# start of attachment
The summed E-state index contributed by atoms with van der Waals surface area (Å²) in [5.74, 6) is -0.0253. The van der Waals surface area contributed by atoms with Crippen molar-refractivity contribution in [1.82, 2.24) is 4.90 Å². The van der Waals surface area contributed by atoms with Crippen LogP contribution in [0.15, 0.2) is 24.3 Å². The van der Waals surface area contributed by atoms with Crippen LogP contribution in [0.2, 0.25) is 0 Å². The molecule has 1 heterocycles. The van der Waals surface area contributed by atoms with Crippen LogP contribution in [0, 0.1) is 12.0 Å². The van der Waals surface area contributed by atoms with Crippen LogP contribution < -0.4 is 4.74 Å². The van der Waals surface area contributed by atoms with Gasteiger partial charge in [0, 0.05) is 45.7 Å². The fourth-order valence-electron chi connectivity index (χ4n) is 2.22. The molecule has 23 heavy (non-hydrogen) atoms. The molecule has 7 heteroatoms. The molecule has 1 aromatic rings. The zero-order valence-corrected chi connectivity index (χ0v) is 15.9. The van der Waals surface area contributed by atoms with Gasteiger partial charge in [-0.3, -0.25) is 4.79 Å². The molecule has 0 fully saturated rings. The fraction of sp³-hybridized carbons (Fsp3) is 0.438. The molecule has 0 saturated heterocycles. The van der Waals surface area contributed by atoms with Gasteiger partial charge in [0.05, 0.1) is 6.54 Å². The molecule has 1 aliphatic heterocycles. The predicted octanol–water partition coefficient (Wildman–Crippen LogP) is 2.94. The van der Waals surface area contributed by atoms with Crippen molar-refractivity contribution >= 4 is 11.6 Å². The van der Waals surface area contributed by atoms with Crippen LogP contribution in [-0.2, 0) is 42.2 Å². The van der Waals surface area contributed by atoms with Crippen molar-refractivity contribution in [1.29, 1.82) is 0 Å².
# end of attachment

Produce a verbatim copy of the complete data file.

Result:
The summed E-state index contributed by atoms with van der Waals surface area (Å²) in [5.74, 6) is -0.0253. The van der Waals surface area contributed by atoms with Crippen molar-refractivity contribution in [1.82, 2.24) is 4.90 Å². The van der Waals surface area contributed by atoms with Crippen LogP contribution in [0.15, 0.2) is 24.3 Å². The van der Waals surface area contributed by atoms with Crippen LogP contribution in [0.2, 0.25) is 0 Å². The molecule has 1 heterocycles. The van der Waals surface area contributed by atoms with Crippen LogP contribution in [0, 0.1) is 12.0 Å². The van der Waals surface area contributed by atoms with Crippen LogP contribution < -0.4 is 4.74 Å². The van der Waals surface area contributed by atoms with Gasteiger partial charge in [0, 0.05) is 45.7 Å². The fourth-order valence-electron chi connectivity index (χ4n) is 2.22. The molecule has 23 heavy (non-hydrogen) atoms. The molecule has 7 heteroatoms. The molecule has 1 aromatic rings. The zero-order valence-corrected chi connectivity index (χ0v) is 15.9. The van der Waals surface area contributed by atoms with Gasteiger partial charge in [-0.3, -0.25) is 4.79 Å². The molecule has 0 fully saturated rings. The fraction of sp³-hybridized carbons (Fsp3) is 0.438. The molecule has 0 saturated heterocycles. The van der Waals surface area contributed by atoms with Gasteiger partial charge in [0.05, 0.1) is 6.54 Å². The molecule has 1 aliphatic heterocycles. The predicted octanol–water partition coefficient (Wildman–Crippen LogP) is 2.94. The van der Waals surface area contributed by atoms with Crippen molar-refractivity contribution >= 4 is 11.6 Å². The van der Waals surface area contributed by atoms with Crippen LogP contribution in [-0.2, 0) is 42.2 Å². The van der Waals surface area contributed by atoms with Crippen molar-refractivity contribution in [1.29, 1.82) is 0 Å².